Something positive might come from the February 12 crash of a Colgan Air Bombardier Q400 after all, if a broad FAA effort to revamp rules governing airline pilot records, fatigue and training ultimately bears fruit. Unfortunately for those who lost family members and friends in the crash, it took yet another fatal regional airline accident and a new FAA Administrator to “expedite” the establishment of an Aviation Rulemaking Committee (ARC) dedicated to pilot fatigue by July 15 and “conduct a focused program review” of Part 121 training, qualification and management. But to the satisfaction of those who have called for reform for years, all the negative attention this latest accident generated appears to have set the conditions for some concrete change.
In a letter dated June 24, FAA Administrator Randy Babbitt also urged all air carriers to adopt policies aimed at ensuring pilot applicants release all of his or her records while the agency works with Congress to update the Pilot Records Improvement Act of 1996. Further, according to the letter, the FAA expects all carriers that haven’t yet put in place Flight Operations Quality Assurance (FOQA) and Aviation Safety Action Programs (ASAP) to do so.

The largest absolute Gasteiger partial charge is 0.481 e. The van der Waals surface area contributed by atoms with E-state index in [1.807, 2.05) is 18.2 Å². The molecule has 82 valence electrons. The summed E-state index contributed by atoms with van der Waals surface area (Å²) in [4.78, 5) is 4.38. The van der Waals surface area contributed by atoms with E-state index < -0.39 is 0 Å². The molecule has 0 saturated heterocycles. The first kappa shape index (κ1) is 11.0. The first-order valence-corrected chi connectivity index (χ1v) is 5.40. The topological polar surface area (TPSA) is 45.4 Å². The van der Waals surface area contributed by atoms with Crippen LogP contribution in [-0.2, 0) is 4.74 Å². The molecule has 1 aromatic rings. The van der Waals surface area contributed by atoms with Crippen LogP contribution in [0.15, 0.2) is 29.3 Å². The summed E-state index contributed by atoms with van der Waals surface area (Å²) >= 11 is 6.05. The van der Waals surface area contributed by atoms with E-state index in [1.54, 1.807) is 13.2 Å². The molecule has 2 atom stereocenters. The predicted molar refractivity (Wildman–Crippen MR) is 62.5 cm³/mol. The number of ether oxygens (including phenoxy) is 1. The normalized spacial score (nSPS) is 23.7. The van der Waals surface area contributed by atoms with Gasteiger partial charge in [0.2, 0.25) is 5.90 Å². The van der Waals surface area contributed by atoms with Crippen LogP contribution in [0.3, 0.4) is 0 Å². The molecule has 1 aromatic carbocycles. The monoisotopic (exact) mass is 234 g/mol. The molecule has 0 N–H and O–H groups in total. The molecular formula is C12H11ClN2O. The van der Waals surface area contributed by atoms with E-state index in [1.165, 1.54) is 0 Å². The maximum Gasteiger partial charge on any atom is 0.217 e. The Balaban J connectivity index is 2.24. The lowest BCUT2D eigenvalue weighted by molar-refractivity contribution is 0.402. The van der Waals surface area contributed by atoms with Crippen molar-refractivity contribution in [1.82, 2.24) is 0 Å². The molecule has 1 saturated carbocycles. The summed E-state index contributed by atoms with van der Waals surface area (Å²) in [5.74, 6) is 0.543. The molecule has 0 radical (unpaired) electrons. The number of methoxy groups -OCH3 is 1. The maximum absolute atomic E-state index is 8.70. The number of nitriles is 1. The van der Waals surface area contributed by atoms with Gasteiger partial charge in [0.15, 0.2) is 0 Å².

On that score, most every airline member of the Regional Airline Association has already implemented ASAP–the FAA program that encourages employees to report safety concerns voluntarily by guaranteeing limited immunity from disciplinary action. But until recently regionals in general have not wholeheartedly embraced FOQA–the voluntary program under which most major airlines use quick access recorders and ground analysis software to monitor and analyze various flight and systems data to help craft a training curriculum, for example, or, more controversially, to apply corrective action. Again, FAA rules prohibit the use of the data for any enforcement action, but they don’t protect against its use to determine criminal or deliberate acts.
Pilot groups without specific cover in their union contract language have worried about the possible misuse of FOQA data to confuse a deliberate act with an error in judgment, for example, while management in some cases has worried about the use of the information in civil lawsuits to establish liability. Meanwhile, the nation’s smallest regional carriers say they simply cannot absorb the program’s cost.